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Two angels-one of life, and one of death,—
Passed o'er the village as the morning broke;
The dawn was on their faces; and beneath,
The sombre houses capped with plumes of smoke.
Their attitude and aspect were the same;

Alike their features and their robes of white;
And one was crowned with amaranth, as with flame,
And one with asphodels like flakes of light.
I saw them pause on their celestial way :-

Then said I, with deep fear and doubt oppressed, "Beat not so loud, my heart, lest thou betray The place where thy belovèd are at rest!" And he who wore the crown of asphodels,

Descending at my door, began to knock ; And my soul sank within me, as in wells

The waters sink before an earthquake's shock. I recognised the nameless agony

The terror and the tremor and the pain That oft before had filled and haunted me,

And now returned with threefold strength again. The door I opened to my heavenly guest,

And listened, for I thought I heard God's voice; And, knowing whatsoe'er He sent was best, Dared neither to lament nor to rejoice.


Then with a smile that filled the house with light,
My errand is not death, but life,” he said;
And, ere I answered, passing out of sight,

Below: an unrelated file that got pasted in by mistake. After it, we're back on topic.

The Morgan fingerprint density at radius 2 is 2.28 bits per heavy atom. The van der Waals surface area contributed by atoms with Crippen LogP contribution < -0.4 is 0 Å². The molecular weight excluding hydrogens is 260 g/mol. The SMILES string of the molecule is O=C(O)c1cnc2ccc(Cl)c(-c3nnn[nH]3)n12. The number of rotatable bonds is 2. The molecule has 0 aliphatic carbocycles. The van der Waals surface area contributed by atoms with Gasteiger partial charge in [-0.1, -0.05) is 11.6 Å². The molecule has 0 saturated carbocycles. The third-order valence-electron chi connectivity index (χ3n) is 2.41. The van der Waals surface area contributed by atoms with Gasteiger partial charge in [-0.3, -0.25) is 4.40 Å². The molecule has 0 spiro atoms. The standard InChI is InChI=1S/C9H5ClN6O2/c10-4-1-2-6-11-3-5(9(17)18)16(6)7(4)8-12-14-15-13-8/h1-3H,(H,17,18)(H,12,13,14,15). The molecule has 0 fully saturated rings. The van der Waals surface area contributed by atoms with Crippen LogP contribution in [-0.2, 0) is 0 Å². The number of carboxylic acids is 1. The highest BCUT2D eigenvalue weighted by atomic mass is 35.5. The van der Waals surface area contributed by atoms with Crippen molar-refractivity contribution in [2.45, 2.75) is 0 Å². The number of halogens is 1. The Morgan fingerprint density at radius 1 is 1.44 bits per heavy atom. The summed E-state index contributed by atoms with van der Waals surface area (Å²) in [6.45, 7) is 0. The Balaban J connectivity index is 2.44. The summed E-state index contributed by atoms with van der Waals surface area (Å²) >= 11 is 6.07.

On his celestial embassy he sped.

'Twas at thy door, O friend, and not at mine,
The angel with the amaranthine wreath,
Pausing, descended; and with voice divine
Whispered a word that had a sound of death.

Then fell upon the house a sudden gloom

A shadow on those features fair and thin; And softly, from that hushed and darkened room, Two angels issued, where but one went in. All is of God! If He but wave His hand,

The mists collect, the rains fall thick and loud; Till, with a smile of light on sea and land,

Lo! He looks back from the departing cloud. Angels of life and death alike are His;

Without His leave they pass no threshold o'er ; Who then would wish or dare, believing this, Against His messengers to shut the door?


THERE is no flock, however watched and tended, But one dead lamb is there!

There is no fireside, howsoe'er defended,
But has one vacant chair!

The air is full of farewells to the dying,
And mournings for the dead;

The heart of Rachel for her children crying,
Will not be comforted!

Let us be patient! These severe afflictions
Not from the ground arise,

But oftentimes celestial benedictions
Assume this dark disguise.

We see but dimly through the mists and vapours; Amid these earthly damps.

What seem to us but sad, funereal tapers,

May be heaven's distant lamps.

There is no death! What seems so is transition ;
This life of mortal breath

Is but a suburb of the life elysian,
Whose portal we call death.

She is not dead,—the child of our affection,—
But gone unto that school

Where she no longer needs our poor protection,
And Christ Himself doth rule.

In that great cloister's stillness and seclusion,
By guardian angels led,

Safe from temptation, safe from sin's pollution,
She lives, whom we call dead.

Day after day we think what she is doing
In those bright realms of air;

Year after year, her tender steps pursuing,
Behold her grown more fair.

Thus do we walk with her, and keep unbroken
The bond which nature gives,

Thinking that our remembrance, though unspoken, May reach her where she lives.

Not as a child shall we again behold her;
For when with raptures wild

In our embraces we again enfold her,